Statutory periodic tenancy is not legal continuation of a fixed term
- Published: Wednesday 19 June, 2013
- Category: Landlord law
- By: Ben Gosling
- Updated: Tuesday 10 November, 2015
A decision made in Wandsworth County Court on 14 June 2013 has caused recent consternation among landlords and letting agents as the impact it may have on the private rental sector became apparent.
The tenant took on an assured shorthold tenancy for one year on 8 January 2007, at a monthly rent of £606.66, and paid one month’s rent deposit in advance. On 7 January 2008 the fixed term expired and the tenancy became a statutory periodic tenancy.
On 22 April 2011 the tenant’s landlord applied for possession under a Section 21 notice. An order was granted on 8 May 2012 but was set aside on 26 June 2012 on the grounds that the landlord had not complied with the tenancy deposit protection regulation that came into effect on 6 April 2007 – after the commencement of the fixed term tenancy, but before the onset of the statutory periodic tenancy.
A hearing was held on 20 May 2013, and last Friday the court made its decision: that a statutory periodic tenancy is a new tenancy, conflicting with the heretofore widely held belief that it is simply a continuation of a fixed term tenancy. As such, the court decided, the deposit should have been protected “no later than the end of January 2008”. The landlord was therefore not entitled to regain possession using a Section 21 notice and the appeal was upheld.
This has led to a great deal of confusion regarding how deposits should be treated at the onset of a periodic tenancy, and has potentially left many landlords open to legal action from tenants evicted – potentially unlawfully – using Section 21 notices after the expiry of a fixed term tenancy.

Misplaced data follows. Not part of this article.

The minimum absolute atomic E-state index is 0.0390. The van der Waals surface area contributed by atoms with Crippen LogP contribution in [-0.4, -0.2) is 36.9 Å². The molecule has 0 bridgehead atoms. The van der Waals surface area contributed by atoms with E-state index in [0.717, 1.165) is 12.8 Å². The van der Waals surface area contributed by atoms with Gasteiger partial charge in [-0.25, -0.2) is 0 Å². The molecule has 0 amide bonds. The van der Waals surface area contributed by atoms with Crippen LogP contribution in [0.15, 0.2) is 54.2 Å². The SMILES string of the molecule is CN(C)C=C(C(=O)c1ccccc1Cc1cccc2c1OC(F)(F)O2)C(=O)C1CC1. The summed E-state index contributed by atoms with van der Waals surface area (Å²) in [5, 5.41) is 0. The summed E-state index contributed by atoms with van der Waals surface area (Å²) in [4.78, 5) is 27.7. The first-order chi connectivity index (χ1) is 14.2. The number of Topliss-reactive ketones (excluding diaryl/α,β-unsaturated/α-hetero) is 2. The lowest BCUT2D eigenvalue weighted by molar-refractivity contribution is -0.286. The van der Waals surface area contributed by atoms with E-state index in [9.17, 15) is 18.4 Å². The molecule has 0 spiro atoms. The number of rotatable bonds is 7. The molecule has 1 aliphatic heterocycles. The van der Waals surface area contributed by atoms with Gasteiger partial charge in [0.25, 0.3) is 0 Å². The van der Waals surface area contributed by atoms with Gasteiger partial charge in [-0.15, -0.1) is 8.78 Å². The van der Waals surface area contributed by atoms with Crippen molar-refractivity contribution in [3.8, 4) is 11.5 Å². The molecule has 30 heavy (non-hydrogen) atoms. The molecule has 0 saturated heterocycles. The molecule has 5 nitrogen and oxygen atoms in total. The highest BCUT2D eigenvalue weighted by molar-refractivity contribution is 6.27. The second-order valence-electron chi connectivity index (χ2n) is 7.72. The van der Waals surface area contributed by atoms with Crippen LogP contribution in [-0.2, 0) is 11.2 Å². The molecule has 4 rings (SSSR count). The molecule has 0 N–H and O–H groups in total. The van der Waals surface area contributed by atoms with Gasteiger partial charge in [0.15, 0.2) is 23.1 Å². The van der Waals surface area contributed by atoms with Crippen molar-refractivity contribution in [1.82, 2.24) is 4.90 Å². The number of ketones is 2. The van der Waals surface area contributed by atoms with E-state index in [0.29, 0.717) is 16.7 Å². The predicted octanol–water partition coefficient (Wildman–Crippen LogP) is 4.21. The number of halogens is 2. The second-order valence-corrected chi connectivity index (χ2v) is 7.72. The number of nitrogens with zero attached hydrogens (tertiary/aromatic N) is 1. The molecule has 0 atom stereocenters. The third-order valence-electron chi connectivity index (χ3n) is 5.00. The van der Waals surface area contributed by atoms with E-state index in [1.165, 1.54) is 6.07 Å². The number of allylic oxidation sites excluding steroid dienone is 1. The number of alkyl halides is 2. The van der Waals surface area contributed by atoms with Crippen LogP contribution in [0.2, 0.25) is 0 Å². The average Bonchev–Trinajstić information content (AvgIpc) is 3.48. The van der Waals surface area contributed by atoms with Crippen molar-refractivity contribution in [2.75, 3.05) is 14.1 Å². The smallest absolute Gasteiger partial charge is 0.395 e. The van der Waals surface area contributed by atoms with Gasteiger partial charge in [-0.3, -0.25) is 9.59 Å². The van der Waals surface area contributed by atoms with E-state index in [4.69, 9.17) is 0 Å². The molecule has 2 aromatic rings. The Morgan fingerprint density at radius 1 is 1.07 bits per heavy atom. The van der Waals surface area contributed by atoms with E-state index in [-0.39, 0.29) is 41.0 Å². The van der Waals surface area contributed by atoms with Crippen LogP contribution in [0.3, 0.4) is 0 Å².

Lawyers are currently studying the potential implications of the ruling, and the three main deposit protection providers are examining their own terms and conditions. On 17 June, in response to the verdict, MyDeposits, the Deposit Protection Service and the Tenancy Deposit Scheme released the following joint statement:
"We have read with interest the latest judgment from the Court of Appeal on deposit protection.
Whilst landlords and lettings agents should take their own legal advice we will be considering the implications of this judgment for deposit protection and the service of the Prescribed information.
We will also consult the Department for Communities and Local Government (DCLG) on this and we will be issuing a further joint statement when we have fully considered the matter."
We will of course be following this story closely, and will endeavour to keep you abreast of any updates as soon as they occur.
Follow this link to read the case report in full: http://www.bailii.org/ew/cases/EWCA/Civ/2013/669.html
A further statement was issued by the National Landlords Association on 20 June 2013 which adds more clarity to the issue. You can read the statement by following this link: https://nlauk.wordpress.com/2013/06/20/superstrike-ltd-vs-marino-rodrigues-a-call-for-calm-and-greater-clarity/
This information should not be interpreted as financial advice. Mortgage and loan rates are subject to change.